Made possible through $4M in joint funding from the U.S. Fish and Wildlife Service, DOEE, and DC Water, DOEE began the RiverSmart Washington monitoring program in 2009. The project first monitored in-pipe flows for the base case, pre-GI condition for 6 months (from July 2010 to December 2010) as well as local precipitation monitoring. This initial monitoring period was followed by extensive construction of GI within several sewersheds in DC. At the Lafayette demonstration site (0.05 km2, and originally 34% impervious, with 15% building footprint and 19% pavement), the District Department of Transportation (DDOT) oversaw installation of bioretention bump-outs and permeable pavements designed to treat nearly all of the public ROW. In total, a total of 2340.2 m2 of GI BMPs were installed in the public ROW, treating total contributing area of 2945.4 m2 (Lim and Welty, 2017). Figure 3 shows site photographs of BMPs constructed in the public ROW during a rain event.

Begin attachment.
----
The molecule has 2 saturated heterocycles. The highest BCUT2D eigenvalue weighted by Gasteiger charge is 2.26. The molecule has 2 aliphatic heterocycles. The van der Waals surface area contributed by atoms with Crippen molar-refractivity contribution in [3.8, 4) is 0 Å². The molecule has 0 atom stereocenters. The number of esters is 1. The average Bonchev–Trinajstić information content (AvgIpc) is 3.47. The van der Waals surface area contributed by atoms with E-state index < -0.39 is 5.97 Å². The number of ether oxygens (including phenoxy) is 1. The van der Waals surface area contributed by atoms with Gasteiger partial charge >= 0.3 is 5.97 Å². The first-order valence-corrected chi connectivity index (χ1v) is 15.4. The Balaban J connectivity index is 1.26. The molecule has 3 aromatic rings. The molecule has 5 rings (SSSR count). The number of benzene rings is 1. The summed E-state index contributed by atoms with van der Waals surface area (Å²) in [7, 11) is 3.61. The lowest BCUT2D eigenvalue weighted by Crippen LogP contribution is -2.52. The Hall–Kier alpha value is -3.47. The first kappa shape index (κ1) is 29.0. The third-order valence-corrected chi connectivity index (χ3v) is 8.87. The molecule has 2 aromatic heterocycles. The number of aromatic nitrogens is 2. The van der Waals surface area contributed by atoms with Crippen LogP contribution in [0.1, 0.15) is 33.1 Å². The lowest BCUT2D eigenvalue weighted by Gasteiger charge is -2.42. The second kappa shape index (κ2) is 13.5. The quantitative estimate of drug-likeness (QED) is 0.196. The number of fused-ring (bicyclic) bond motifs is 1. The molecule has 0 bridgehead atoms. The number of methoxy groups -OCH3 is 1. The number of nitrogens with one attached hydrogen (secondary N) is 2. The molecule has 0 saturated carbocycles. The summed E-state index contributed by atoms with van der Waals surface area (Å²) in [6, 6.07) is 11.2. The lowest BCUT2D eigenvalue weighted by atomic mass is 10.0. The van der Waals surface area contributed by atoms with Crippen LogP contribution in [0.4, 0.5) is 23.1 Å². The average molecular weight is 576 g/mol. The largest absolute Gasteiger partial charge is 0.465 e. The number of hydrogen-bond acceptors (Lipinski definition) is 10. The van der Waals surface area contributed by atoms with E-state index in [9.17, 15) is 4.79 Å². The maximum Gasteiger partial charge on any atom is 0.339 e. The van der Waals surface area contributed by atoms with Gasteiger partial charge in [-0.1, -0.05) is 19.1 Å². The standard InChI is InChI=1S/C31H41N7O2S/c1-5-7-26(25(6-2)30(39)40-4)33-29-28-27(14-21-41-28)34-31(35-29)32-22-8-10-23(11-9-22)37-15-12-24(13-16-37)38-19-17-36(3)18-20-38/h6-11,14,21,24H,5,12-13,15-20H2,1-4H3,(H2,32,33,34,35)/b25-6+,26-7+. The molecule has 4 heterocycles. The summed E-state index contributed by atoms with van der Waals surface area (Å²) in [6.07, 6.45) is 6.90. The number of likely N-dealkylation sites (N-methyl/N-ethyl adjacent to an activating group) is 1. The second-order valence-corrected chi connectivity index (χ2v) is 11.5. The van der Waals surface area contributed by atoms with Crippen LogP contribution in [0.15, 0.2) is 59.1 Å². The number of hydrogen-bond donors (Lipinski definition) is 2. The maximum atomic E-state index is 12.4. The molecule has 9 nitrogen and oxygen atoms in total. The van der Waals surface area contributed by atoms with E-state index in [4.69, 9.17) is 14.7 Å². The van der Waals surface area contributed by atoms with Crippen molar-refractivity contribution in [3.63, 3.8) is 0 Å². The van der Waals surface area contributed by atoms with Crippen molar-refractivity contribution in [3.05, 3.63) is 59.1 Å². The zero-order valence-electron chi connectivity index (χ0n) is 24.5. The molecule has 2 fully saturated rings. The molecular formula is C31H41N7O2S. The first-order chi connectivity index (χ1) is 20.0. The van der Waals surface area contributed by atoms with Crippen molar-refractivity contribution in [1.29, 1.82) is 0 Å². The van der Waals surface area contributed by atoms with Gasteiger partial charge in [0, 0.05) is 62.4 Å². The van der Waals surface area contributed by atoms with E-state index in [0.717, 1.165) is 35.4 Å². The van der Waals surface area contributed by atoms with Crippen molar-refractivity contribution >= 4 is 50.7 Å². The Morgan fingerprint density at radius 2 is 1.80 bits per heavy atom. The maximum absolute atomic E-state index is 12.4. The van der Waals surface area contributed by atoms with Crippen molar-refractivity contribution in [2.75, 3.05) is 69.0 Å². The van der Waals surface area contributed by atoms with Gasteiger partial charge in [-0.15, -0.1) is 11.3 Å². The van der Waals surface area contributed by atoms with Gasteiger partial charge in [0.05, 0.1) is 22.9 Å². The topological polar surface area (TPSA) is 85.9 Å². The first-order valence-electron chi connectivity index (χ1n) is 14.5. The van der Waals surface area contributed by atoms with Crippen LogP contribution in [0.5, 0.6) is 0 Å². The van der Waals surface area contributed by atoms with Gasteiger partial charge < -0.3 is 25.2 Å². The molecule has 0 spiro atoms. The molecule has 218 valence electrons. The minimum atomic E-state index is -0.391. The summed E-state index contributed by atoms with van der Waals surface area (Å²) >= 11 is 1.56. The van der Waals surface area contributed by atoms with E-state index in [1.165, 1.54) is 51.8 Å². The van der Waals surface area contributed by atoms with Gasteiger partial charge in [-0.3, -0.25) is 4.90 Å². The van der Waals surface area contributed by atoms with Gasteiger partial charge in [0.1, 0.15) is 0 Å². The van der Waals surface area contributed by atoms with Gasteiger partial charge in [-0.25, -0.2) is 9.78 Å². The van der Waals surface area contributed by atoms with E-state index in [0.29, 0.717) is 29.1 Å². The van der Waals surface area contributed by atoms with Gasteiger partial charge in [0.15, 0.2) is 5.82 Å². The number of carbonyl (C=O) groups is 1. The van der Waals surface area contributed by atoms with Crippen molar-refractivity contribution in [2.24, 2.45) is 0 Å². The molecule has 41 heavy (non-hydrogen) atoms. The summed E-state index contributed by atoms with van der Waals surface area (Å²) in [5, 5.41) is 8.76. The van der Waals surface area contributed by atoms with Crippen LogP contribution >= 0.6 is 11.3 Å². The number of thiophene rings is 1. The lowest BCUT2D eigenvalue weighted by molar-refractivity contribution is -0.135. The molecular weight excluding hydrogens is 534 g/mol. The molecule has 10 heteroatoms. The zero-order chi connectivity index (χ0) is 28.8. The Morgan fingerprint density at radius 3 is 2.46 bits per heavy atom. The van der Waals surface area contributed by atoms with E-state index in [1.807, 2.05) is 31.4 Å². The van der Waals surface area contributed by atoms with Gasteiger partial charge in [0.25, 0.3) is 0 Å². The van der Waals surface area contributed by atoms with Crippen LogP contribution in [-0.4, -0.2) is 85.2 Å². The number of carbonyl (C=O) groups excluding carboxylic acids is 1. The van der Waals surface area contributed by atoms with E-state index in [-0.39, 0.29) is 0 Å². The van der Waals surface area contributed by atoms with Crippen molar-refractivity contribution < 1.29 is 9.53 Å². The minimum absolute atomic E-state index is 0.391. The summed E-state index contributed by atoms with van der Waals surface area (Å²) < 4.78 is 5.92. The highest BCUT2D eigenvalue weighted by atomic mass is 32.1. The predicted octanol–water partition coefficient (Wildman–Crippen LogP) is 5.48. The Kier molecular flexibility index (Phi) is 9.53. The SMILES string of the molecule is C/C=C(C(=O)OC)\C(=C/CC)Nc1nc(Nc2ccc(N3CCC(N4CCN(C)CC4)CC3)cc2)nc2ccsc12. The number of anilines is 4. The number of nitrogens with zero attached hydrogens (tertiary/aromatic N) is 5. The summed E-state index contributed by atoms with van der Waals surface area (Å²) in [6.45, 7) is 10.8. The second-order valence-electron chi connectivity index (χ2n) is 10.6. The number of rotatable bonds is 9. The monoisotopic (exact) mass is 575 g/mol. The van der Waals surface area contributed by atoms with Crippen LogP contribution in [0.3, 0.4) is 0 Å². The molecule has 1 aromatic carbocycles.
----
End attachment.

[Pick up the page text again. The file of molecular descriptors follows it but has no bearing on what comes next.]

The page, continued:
FIGURE 3
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Figure 3. Site Photographs of BMPs treating the sewershed's public ROWs. (A) Permeable asphalt: surface runoff is visible, indicating lower than expected infiltration performance. (B) Bioswale with a flush curb cut extending beyond the ROW into adjacent grass strip. (C) Permeable concrete installed in the center of a reverse crowned alley. (D) Permeable concrete spanning the full width of the ROW. (E) Foreground shows permeable rubber sidewalk adjacent to bioswale. Permeable pavers in parking lane are visible in the background.